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January 28

Honor your Journey – January, 2018

Sharing my story to help end passing the trash

I’ve been sharing my very personal story of abuse in a very public way for almost fourteen years now. When I began my public speaking career, I was laser-focused on educating as many people as humanly possible. I read every article, contacted every school where an abuse case had just been publicized, and wrote countless posts and blogs with the intention of raising awareness. I couldn’t get enough, and I was determined to spend the rest of my days doing all I could to stomp out educator sexual abuse. It became a vital part of my identity.

More recently, I started to notice a shift inside of me. Initially, it was hard to identify. As I began to honor this shift and listen to my mind and body, I recognized some troubling signs. I was getting numb. I was experiencing fatigue. Abuse stories were the norm everywhere I turned. I erroneously assumed everyone had an abuse history. I was tired!

When the reality of my changing viewpoints became illuminated, a wave of panic ensued. I had come to cherish that part of my identity that was the advocate, the truth-teller, the silence breaker… what would it mean if I didn’t follow the same fiery path? Would I become a disappointment to others? Would children be more at-risk if my voice quieted down? Confusion and doubt plagued me.

I started making a few changes in my daily routines which included pairing down my exposure to abuse-related social media. My work focus shifted from sexual abuse to teaching cute little kids how to swim. Intense training for a half Ironman morphed into practicing gentle yoga, meditation, and Reiki.

I needed self-care! Fourteen years of my life had been devoted to a really intense topic, and it had taken its toll. Balance was needed. What surprised me was that the more love I gave to this balance, the more renewed love I had for my advocacy work.

I felt compelled to write about this after a particularly difficult week. The US gymnastics team’s medical doctor was just sentenced for sexually abusing more than 150 athletes. Something in me became unhinged watching impact statement after impact statement being read by those incredibly brave, strong women. I got triggered – something that doesn’t happen to me nearly as often as in my past. And I got angry with myself for getting triggered. So back to social media I went –  posting, sharing, venting, etc. I noticed that many other survivors and activists were struggling with the news, too.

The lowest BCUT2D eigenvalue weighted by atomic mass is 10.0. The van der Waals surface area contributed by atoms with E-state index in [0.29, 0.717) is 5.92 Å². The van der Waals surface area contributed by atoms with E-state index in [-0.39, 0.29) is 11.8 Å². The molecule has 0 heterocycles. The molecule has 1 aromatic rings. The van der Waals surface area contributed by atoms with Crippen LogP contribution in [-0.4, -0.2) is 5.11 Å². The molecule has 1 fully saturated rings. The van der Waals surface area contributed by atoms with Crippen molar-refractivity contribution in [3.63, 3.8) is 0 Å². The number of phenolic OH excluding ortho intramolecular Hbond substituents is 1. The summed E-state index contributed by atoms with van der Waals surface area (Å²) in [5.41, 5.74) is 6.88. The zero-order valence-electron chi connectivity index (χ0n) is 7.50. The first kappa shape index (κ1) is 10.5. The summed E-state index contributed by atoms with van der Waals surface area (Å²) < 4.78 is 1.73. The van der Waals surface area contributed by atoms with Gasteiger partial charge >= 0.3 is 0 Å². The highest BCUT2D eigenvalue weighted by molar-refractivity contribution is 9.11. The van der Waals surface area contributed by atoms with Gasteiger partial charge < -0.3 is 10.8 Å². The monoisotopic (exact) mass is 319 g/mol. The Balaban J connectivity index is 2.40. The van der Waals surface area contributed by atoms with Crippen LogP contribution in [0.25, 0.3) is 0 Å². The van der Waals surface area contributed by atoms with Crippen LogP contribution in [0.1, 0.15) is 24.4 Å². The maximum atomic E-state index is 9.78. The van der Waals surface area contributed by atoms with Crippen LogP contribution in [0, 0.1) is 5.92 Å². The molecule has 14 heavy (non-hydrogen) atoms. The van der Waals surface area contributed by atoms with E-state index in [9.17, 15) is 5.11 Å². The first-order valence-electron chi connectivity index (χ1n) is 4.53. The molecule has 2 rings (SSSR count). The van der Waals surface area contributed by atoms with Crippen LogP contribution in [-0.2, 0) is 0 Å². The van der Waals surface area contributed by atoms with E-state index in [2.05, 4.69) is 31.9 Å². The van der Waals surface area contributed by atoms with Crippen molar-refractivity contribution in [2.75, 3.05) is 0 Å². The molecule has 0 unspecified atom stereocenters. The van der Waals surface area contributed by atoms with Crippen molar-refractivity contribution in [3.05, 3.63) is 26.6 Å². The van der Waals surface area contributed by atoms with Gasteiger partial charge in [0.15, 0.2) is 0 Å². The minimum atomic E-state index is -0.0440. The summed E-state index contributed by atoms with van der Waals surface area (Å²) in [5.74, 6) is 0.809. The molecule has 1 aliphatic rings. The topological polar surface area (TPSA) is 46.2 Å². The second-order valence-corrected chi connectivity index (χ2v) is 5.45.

In case you don’t have an understanding of what the impact of triggering can look like for a survivor of sexual abuse, here’s an honest example. My husband and I were being intimate, and Larry Nassar’s face kept popping into my head. I kept picturing what he actually did to those girls, which led me to remembering what my abuser did to me. It’s pretty tough to stay present in the moment with your loved one when your mind floats to a past that was less than pleasant.

What makes me happy is knowing what to do next. This was a clear sign to me that I need to step back a bit. Does it mean that I have failed? Hell no! If I get triggered once in a while, have I made no progress on my healing journey? Absolutely not. Healing is not linear. I liken it to a spiral staircase. We may revisit the same issues, but we’re on a different level.

Perhaps getting overwhelmed helps to remind me what survivors who are new to this whole life-after-trauma thing go through on a regular basis. It’s strangely and joyfully hard to remember sometimes how much of a mess it all can be in the beginning.

So, I will continue to speak out, train, educate, collaborate, encourage, and celebrate survivors’ victories. I will also listen to my body, practice self-care, and watch cute puppy videos when I need to. I’m destined to screw it all up from time to time. And that is really okay.

Bottom line: Honor your journey, whether you’re just starting out or well on your way. And if you stray from your healing path, the good news is it will be right there waiting for your return.

 

 

 

 

 

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September 14

The Dr. Oz show, September, 2017

Relief showing in my face here! Dr. Oz - what a warm and compassionate man he truly is.